Of course, it all depends on how you define patriotism. Flag waving and sprouting nationalistic jingoisms has its time and place; but IMHO it's difficult to say America is overly patriotic when approximately half of the adult citizens in this country don't exercise their right to vote. For example, using numbers from this site (yvoteonline.org) the United States ranks 140th in the world in voter turnout in the last decade. As for a direct comparison, only about 44.9% of Americans voted in national elections, both presidential and congressional, during the 1990s, compared to a 72.4% turnout by citizens of the United Kingdom for elections in their country during the same time period. Look at those numbers again and then tell me which country has the more patriotic citizens. Now this is just my opinion, of course, but I don't care how many flags you wave, you're not an American patriot if you can't be bothered to get off your ass on election day and vote.
StaggerLee
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#10 Posted on 16.6.04 2331.55
Reposted on: 16.6.11 2332.18
However, dissatisfaction with both parties has probably led a lot of people to not vote at all.

Imagine the chaos at the booths if 75% of the people who could vote showed up? THey have to work extra hours, and get judges to hold open polling sites that are supposed to be closed as it is.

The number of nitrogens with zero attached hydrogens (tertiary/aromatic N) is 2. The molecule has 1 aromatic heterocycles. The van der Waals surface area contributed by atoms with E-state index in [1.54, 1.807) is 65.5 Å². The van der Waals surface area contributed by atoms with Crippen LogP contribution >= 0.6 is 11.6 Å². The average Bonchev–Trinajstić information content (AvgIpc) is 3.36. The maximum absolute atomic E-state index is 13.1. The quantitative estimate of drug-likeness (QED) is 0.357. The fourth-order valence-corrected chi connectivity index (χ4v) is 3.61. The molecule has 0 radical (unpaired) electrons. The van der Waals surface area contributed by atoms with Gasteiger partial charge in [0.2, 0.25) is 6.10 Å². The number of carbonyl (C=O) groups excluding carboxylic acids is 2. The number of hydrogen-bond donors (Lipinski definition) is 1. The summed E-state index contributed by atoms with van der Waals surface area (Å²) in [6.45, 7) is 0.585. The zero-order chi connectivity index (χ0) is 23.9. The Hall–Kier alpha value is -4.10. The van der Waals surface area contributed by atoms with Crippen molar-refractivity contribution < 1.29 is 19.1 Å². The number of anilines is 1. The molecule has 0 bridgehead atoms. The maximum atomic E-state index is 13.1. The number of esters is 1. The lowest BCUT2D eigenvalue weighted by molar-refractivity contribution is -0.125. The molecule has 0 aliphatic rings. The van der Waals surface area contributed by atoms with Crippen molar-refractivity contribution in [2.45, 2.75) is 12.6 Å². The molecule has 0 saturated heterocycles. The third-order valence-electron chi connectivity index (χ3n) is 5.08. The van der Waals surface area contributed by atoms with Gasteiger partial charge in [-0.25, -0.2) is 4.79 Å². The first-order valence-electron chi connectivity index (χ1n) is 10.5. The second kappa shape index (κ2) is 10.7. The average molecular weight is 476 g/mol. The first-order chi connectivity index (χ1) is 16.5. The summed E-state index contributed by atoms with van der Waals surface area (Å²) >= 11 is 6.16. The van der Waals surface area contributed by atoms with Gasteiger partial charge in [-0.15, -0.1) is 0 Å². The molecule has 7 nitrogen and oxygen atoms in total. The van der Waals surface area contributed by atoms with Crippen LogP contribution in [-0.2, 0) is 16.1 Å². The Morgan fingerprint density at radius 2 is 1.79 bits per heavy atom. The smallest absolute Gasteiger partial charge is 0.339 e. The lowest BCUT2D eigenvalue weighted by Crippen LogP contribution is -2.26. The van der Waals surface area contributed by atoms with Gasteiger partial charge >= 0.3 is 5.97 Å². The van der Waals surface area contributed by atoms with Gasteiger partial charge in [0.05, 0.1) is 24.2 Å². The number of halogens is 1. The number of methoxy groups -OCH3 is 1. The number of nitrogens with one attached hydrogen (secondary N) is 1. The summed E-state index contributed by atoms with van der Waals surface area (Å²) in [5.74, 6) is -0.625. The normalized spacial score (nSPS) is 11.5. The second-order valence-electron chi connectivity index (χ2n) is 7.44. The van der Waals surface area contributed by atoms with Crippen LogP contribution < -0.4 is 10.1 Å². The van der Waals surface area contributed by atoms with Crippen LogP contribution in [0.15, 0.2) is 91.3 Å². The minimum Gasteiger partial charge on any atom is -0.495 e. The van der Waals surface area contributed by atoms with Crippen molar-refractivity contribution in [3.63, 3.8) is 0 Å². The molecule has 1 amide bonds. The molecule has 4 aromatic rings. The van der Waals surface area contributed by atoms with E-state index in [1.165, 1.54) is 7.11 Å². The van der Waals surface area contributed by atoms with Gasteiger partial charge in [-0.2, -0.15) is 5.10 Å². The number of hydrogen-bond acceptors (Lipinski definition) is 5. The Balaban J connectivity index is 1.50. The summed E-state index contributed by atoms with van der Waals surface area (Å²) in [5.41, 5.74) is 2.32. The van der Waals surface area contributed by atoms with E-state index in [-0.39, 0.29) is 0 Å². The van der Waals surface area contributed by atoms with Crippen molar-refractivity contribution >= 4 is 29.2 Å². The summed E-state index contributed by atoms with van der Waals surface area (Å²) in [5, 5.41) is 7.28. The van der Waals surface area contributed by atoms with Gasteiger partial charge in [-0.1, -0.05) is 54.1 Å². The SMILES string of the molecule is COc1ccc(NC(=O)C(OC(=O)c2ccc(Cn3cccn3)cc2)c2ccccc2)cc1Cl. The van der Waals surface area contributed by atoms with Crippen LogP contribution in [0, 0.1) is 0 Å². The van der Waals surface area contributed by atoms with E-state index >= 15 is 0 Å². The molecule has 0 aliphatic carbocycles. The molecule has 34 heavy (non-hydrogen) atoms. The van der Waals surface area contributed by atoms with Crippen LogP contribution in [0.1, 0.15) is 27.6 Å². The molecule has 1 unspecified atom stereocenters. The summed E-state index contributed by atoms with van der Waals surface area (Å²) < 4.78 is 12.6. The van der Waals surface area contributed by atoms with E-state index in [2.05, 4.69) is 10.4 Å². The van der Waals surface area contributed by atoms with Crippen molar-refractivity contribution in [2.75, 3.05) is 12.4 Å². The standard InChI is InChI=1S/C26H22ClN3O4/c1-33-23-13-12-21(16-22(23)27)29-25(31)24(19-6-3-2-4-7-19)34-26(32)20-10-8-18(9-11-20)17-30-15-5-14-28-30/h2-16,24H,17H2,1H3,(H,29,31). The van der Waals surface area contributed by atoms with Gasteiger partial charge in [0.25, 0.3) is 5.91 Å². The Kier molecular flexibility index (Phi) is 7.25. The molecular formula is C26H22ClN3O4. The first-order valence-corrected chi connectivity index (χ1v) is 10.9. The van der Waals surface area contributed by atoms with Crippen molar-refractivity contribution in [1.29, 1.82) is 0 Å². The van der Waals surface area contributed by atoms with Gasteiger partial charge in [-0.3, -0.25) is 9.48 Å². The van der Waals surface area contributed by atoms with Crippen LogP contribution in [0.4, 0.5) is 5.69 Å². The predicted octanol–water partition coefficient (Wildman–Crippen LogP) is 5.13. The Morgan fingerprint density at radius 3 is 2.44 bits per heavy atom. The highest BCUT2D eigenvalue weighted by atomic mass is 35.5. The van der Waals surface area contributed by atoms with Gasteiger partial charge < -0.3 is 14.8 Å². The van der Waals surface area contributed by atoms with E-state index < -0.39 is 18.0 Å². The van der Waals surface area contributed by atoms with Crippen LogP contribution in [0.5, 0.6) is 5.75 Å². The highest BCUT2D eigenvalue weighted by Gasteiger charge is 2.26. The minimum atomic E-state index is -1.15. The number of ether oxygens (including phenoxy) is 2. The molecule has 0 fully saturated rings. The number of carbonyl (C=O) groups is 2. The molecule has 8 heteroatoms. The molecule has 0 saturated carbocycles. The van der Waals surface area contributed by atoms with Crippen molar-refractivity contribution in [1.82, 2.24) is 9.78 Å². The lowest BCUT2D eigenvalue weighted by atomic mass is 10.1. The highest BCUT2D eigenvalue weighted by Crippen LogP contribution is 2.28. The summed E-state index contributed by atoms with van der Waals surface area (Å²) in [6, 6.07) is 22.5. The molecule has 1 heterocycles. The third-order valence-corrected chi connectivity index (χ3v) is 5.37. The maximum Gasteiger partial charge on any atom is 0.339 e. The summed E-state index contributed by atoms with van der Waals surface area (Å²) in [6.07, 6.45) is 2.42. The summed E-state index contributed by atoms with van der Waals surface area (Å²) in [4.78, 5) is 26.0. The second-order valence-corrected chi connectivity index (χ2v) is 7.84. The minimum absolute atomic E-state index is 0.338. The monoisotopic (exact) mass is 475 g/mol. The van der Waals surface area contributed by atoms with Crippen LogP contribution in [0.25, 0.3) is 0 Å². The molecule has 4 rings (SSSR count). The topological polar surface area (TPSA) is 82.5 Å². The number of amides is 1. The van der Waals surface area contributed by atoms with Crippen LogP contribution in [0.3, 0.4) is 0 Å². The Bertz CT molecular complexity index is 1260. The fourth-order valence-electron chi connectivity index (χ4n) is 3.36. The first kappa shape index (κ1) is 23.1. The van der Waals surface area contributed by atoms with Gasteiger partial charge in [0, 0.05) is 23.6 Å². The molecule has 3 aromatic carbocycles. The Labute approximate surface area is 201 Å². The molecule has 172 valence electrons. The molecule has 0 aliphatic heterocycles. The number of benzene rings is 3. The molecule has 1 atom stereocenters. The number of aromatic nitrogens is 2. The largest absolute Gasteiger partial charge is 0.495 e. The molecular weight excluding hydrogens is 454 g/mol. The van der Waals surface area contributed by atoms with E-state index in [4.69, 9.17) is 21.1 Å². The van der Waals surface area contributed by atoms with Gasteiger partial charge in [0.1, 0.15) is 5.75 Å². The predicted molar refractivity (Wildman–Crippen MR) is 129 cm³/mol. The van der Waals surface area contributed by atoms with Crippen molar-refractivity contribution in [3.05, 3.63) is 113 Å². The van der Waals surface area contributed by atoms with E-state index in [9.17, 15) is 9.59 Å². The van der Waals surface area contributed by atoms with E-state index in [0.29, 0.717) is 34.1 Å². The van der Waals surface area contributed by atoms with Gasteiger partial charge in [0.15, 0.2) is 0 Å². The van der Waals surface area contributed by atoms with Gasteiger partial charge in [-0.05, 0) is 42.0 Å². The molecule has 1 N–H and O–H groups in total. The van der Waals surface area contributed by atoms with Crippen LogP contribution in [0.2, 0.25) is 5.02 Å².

I doubt our system could handle a 50% increase in voted turnout.
Merc
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#11 Posted on 16.6.04 2338.33
Reposted on: 16.6.11 2339.00
    Originally posted by DrDirt
    Is part of that because we are 228 years old as a country and they are around 1000.

I wouldn't say that's the reason, we're a younger nation than you lot and we aren't nearly as visibly patriotic as you. We're more like Tarnish's Canadians. If you have a go at Australia, we'll give you a serve but then go back to not giving a crap.
The only time we're really patriotic is when we are beating someone in any sport. Especially if its England.
Downtown Bookie
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#12 Posted on 17.6.04 0048.28
Reposted on: 17.6.11 0051.12
    Originally posted by StaggerLee
    However, dissatisfaction with both parties has probably led a lot of people to not vote at all.